Ezreal-Draven especially struggles to answer Nasus - the deck can’t destroy him immediately, so he should be able to level-up and get Spellshield. Once this happens, you can kill them by responding to any spells thrown at you with Atrocity.
Thresh-Nasus also does quite well into Azir-Irelia, mainly by having access to a lot of early tempo, pressuring them while also taking advantage of the swarming Blade tokens playing directly into the hands of your champions. (Write-up by Ultraman)
The patch arrived earlier this week and nothing suggests to us that Azir-Irelia will diminish in popularity or power level in the coming days. It’s only logical that one of its biggest counters still makes sense in the current meta. Although outshined by a more stable Noxus/Piltover combination in the form of Ezreal-Draven, Discard Aggro remains a relevant deck and forces other lists to account for hyper aggressive strategies.
The deck has shifted toward a more board-centric strategy, with the return of triple Arena Battlecaster for example, a strategy that floods the board with units and overwhelms the opponent with damage, something that Azir-Irelia struggles against.
Obviously, that induces sacrifices in other matchups and most Freljord decks with triple Avalanche are capable of destroying the crucial early game the deck looks to establish, but as long as some of the better decks won’t be able to handle that kind of aggression, Discard Aggro should still find a reason to be played.
The now board-centric core forces a more high-risk, high-reward kind of gameplay, especially in the earlier portion of the game, which puts the emphasis on mastering the mulligan phase and being alert to the types of defensive tools your opponent could have access to.
If the early aggression finds the opposing Nexus, it’s usually a clear sign of a game well-engaged and on the right tracks, where transitioning to Draven, Jinx or Crowd Favorite is a great power move that our opponent needs a perfect answer to in order to simply stay in the game. When that phase gets stalled, the deck can feel like it lacks the tools to rebuild the pressure outside of drawing the two champions or an Augmented Experimenter to refill our hand.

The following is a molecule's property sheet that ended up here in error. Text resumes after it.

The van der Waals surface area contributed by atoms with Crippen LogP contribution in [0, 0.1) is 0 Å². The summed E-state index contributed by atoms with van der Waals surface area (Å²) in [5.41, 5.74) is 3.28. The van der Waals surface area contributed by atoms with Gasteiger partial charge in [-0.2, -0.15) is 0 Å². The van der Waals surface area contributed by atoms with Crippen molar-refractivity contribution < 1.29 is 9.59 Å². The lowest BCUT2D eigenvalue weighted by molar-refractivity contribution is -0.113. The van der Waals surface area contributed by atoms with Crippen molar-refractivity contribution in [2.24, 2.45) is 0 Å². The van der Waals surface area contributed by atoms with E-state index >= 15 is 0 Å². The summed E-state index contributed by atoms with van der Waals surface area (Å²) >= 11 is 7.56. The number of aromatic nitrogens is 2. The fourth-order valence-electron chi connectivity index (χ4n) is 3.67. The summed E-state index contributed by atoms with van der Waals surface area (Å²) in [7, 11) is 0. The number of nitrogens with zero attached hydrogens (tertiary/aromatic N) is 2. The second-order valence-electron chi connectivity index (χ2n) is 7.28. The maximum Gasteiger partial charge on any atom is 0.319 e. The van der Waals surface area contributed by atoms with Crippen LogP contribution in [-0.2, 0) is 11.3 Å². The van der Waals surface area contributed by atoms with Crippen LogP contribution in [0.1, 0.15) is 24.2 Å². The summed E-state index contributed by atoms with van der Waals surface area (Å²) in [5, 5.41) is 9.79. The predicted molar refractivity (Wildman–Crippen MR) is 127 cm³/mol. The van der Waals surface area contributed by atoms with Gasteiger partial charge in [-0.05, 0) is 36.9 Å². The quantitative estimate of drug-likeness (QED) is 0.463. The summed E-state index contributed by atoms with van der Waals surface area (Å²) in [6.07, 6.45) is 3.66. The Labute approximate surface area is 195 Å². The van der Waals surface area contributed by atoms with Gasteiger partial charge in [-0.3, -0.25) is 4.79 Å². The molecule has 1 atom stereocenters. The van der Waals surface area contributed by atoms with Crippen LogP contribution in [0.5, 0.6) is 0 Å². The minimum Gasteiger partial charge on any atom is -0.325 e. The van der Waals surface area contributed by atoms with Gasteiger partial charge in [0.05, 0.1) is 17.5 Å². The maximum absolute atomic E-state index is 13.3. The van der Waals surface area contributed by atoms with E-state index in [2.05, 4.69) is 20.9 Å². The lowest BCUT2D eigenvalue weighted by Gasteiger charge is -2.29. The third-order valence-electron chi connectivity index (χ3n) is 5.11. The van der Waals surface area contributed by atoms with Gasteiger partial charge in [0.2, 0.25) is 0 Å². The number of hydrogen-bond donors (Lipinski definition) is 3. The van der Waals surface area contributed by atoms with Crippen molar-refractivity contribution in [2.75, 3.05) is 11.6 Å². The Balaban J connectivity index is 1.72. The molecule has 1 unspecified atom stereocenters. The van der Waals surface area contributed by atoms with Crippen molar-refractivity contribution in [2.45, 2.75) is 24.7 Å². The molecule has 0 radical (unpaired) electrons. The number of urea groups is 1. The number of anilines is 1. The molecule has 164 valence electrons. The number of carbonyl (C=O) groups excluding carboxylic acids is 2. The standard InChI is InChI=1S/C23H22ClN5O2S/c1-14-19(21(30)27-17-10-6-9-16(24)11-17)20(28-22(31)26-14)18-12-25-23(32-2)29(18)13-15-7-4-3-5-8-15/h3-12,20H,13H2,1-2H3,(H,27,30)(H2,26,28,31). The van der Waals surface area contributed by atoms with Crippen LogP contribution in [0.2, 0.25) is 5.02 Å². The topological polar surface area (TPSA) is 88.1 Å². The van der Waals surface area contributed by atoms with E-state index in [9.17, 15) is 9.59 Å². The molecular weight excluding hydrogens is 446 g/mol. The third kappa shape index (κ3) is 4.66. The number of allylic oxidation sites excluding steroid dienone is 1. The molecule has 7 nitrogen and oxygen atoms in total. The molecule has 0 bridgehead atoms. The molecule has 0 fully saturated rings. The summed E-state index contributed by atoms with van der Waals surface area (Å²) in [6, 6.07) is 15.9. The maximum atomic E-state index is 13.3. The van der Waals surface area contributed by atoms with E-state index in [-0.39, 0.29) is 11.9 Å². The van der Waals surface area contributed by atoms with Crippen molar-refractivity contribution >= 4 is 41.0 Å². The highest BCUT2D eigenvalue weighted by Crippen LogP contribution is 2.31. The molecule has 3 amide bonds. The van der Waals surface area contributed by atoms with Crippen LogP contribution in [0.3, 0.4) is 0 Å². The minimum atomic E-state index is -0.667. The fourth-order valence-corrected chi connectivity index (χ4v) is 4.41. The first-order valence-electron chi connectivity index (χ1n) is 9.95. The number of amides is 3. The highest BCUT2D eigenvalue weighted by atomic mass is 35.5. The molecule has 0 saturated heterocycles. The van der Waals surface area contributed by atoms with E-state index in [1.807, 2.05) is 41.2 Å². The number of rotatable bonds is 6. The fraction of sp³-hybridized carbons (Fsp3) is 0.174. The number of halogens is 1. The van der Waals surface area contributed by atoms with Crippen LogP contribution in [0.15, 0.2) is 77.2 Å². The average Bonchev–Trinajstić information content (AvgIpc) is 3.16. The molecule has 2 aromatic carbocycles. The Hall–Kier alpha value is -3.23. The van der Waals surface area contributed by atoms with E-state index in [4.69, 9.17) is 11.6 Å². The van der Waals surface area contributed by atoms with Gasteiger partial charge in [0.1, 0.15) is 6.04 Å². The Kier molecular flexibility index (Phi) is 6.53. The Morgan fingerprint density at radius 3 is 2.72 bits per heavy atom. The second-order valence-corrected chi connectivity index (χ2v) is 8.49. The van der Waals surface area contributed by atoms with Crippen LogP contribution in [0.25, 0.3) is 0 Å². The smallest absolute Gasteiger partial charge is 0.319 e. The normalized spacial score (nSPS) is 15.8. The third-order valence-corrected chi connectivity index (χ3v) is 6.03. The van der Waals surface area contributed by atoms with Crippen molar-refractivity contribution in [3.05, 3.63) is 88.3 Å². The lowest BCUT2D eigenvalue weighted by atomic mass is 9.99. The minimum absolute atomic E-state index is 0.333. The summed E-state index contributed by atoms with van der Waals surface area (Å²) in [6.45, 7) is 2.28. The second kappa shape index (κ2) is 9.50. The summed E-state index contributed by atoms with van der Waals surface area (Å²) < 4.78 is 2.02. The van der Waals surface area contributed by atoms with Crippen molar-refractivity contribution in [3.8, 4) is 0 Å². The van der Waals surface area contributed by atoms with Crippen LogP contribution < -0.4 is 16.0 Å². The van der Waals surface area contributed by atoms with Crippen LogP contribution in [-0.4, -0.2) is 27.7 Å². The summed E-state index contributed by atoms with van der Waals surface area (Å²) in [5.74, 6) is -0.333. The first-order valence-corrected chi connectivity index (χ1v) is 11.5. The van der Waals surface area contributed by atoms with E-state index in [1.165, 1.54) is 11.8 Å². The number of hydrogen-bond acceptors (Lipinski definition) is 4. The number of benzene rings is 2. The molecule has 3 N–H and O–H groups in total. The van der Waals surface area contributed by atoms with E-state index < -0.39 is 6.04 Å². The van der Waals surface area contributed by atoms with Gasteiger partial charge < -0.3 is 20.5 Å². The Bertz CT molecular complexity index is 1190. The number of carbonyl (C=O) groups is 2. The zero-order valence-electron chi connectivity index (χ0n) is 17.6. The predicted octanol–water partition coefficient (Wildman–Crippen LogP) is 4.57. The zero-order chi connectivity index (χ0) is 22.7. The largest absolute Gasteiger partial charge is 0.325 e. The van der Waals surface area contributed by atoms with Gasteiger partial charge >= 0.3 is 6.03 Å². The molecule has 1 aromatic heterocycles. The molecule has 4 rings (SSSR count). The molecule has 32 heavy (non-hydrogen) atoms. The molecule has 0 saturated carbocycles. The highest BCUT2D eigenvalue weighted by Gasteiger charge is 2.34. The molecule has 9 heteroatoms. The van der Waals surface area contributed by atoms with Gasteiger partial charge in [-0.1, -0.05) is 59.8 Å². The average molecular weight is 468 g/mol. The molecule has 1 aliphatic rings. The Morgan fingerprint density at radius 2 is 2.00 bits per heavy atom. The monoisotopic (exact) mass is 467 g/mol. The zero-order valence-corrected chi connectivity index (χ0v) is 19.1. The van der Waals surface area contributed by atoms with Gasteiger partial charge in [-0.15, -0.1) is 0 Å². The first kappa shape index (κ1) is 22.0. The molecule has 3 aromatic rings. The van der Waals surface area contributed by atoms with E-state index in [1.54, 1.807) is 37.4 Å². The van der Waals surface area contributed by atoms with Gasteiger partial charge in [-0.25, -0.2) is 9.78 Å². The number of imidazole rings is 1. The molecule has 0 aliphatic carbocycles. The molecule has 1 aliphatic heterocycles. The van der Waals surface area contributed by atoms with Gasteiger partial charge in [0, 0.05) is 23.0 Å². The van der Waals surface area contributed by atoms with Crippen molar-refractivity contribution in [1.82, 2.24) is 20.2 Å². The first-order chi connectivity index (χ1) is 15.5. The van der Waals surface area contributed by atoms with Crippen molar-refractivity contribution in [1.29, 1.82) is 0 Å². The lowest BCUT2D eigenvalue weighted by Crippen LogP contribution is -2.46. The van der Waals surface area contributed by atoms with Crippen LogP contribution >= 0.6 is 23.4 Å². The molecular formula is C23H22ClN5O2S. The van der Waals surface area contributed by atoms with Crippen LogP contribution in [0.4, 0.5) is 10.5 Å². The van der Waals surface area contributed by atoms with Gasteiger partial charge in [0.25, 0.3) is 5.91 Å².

For those reasons, Discard Aggro looks like it has a good place in the meta, but could be losing some of its old aura as an overall powerful list, morphing to now fit more into the role of a counter-pick to some of the dominant decks. (Write-up by den)
Ashe and LeBlanc make for a perfect pair, each of them being 5+ attack champions, both helping each other gain Reputation and card draw in the form of Trifarian Assessor and Whispered Words.
It’s useful to have more bodies that can activate Reckoning - this card is crucial to survive against Aggro and Midrange decks. Those two archetypes are, paradoxically, both the reason Frostbite is able to perform and the reason it doesn’t perform too well in the current ladder environment.
With the multitude of aggressive decks out there, this list has trouble staying alive. The combination Freljord and Noxus lacks healing and cheap removal to deal with the swarm of minions that’s so often seen on the ladder at the moment.
On the other hand, it has a great matchup against decks that focus on trading, such as Demacian decks. It also has a decent matchup against Lee Sin, due to its Freeze cards, but can often sometimes to finish the game unless a well-timed Reckoning can avoid the opponent’s Deny. (Write-up by Ultraman)